The term “learning style” has been so widely used that honestly it is hard to know what the term means anymore. I winced each time I used “learning style” when writing the past four blogs about learning profiles (Concrete Sequential, Abstract Sequential, Abstract Random and Concrete Random). The blogs were about how individuals take in information about the world and how they order that information, yet when I researched the profiles, the term “learning style” was used to describe them.
“Learning style” is also used to describe the three primary modalities, which are the pathways into the brain or, how information is best absorbed and how people remember best.
“Learning style” is also used to describe the various ways in which individuals can concentrate best (taken from Kenneth and Rita Dunn’s work).
“Learning style” is used when we talk about Gardener’s theory of multiple intelligences, and finally (although there may be more ways this term is used, being a somewhat concrete random person, I am tired of making this list and am ready to move on to the next subject) “learning style” is used when we enter a discussion about whether a person is global or sequential in how they view life.
In the Interest of Clarity
Here is a link that may be helpful as you determine your child's primary giftedness. I’m interested in being super clear about our current topic. Calling this topic what I want to call it might keep a reader from glazing over when he reads the main headings of the blog. Today’s topic is based on Howard Gardener's theory of Multiple Intelligences. EVERYONE has heard about these. So rather than bore you or drive you away by going into them in depth, what I will do is point you in the direction of some checklists for you to use in determining your child’s primary giftedness/intelligence which is truly great information to have.
When This Information Is Most Helpful
I’m going to reveal yet another pet peeve (in addition to “learning styles” being used to mean everything). Back in the day when Howard Gardener’s MI theory was hot new news, I was in grad school absorbing everything I could about being a super teacher to every type of learner. We studied all the learning theories and of course had to create lessons that utilized these in creative ways.
I remember observing a classmate of mine frantically demonstrating her lesson in class. She had chosen the MI to showcase and what she had done was try and teach the lesson in ways that would appeal to all seven intelligences. She had music playing, was using colorful pictures, was doing acrobatics, etc. I wonder how many people decided on the spot that they were finished with caring about learning styles if this sort of lesson would become the standard for what was best practice in the classroom!
My pet peeve about Multiple Intelligences is that frequently teachers think that they have to teach to all the intelligences. The problem with that notion is that the teacher himself is not gifted in all 7-8 ways! So how is this helpful to his students?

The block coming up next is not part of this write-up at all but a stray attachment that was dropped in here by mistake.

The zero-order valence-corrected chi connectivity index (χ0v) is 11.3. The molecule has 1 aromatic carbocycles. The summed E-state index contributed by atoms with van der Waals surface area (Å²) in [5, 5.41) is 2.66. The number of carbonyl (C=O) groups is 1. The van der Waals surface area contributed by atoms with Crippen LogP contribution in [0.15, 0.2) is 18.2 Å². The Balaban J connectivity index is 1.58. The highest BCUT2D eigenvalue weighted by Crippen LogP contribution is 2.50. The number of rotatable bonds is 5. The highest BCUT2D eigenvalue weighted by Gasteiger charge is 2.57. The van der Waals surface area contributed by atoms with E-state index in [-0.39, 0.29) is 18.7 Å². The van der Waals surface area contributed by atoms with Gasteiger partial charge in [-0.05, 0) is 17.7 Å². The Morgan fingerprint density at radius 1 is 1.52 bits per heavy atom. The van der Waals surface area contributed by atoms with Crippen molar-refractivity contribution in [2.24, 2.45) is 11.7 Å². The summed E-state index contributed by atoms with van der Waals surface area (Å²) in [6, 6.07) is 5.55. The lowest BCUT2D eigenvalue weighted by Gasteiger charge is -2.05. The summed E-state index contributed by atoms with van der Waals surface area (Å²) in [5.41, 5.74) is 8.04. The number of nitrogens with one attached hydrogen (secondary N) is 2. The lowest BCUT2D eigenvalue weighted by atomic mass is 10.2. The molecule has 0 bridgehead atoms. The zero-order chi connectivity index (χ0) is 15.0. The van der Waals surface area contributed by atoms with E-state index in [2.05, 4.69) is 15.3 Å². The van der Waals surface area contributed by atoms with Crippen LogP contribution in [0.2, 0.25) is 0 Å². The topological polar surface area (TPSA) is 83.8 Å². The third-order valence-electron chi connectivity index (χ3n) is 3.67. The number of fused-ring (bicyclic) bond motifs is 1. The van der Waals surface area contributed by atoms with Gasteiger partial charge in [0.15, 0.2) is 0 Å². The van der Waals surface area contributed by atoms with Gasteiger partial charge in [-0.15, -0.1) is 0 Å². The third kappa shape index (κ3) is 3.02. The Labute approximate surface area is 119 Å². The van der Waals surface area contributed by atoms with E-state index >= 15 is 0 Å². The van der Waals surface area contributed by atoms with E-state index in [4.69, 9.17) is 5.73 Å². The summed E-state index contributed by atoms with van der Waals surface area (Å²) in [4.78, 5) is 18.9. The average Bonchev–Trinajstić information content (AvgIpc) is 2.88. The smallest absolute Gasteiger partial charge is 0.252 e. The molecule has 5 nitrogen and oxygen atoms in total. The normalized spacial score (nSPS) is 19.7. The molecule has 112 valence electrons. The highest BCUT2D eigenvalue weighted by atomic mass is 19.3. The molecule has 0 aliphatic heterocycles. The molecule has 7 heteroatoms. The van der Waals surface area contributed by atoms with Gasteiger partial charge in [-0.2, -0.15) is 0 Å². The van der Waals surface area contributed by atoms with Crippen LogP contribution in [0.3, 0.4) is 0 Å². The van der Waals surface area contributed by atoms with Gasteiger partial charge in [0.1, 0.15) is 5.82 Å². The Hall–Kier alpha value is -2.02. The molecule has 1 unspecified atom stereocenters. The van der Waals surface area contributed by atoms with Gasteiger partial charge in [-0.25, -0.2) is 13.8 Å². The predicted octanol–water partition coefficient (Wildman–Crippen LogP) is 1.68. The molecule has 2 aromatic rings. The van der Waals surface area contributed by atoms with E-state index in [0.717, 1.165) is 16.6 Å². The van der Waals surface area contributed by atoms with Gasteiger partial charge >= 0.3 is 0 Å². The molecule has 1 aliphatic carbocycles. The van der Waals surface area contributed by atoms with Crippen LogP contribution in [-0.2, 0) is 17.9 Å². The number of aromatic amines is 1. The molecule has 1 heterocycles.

What made the most sense to me about Howard Gardener’s work was that it helped clarify the various ways in which children can be gifted – NOT the ways in which they learn.
I did many hours of formal observation with the students I had at the time (preschool) and benefited tremendously from having these adorable guinea pigs to try my innovative lessons on. I decided that what I needed to do was teach to the three modalities (more on this later) and let the students respond and show their learning from within their own natural giftedness or intelligence.
This worked wonders because I got to teach in a way that didn’t involve tap dancing to music while teaching and my students enjoyed “school” far more because they were encouraged to work from within their best ability.
An Example of How This Can Work
I was teaching 6th grade social studies. The setting was colonial America. We studied the required stuff out of their textbook, with me trying my best to teach to the three modalities, but what made this unit shine is that rather than assigning one identical project to every child in the class, I encouraged children to create their project using the medium that appealed to them the most. The requirement was that they show their new-found knowledge very clearly and completely.
In other words, their projects would be graded for excellence of content, but they could choose how they shared that knowledge. This would be their assessment for the unit.
What resulted was so amazing. One girl (probably intrapersonal) chose to work alone and she wrote a diary from the viewpoint of a young girl who was heading west with her family in a wagon train. The diary was beautifully done with the cover burned a bit to make it look really old.
One child made a TV screen out of a large cardboard box and did a newscast to share what he learned.
Another child interviewed a classmate. They had chosen the questions and answers prior to their presentation so that they would be sure and cover all they wanted to cover.
Some children created huge posters colorfully illustrated.
One group of four children hosted a game show similar to Jeopardy.
No two projects were alike! The class had multiple reviews of the material we studied, no one was bored, and by sharing in a variety of ways and from within each child’s strength, learning was deepened.
Contrast this sort of learning assessment to the typical ones in which verbal presentations are required from all students whether or not they shine at giving speeches and everyone is ready to poke themselves with something sharp to keep from falling asleep by the time speech number 15 rolls around. Let alone speech number 25!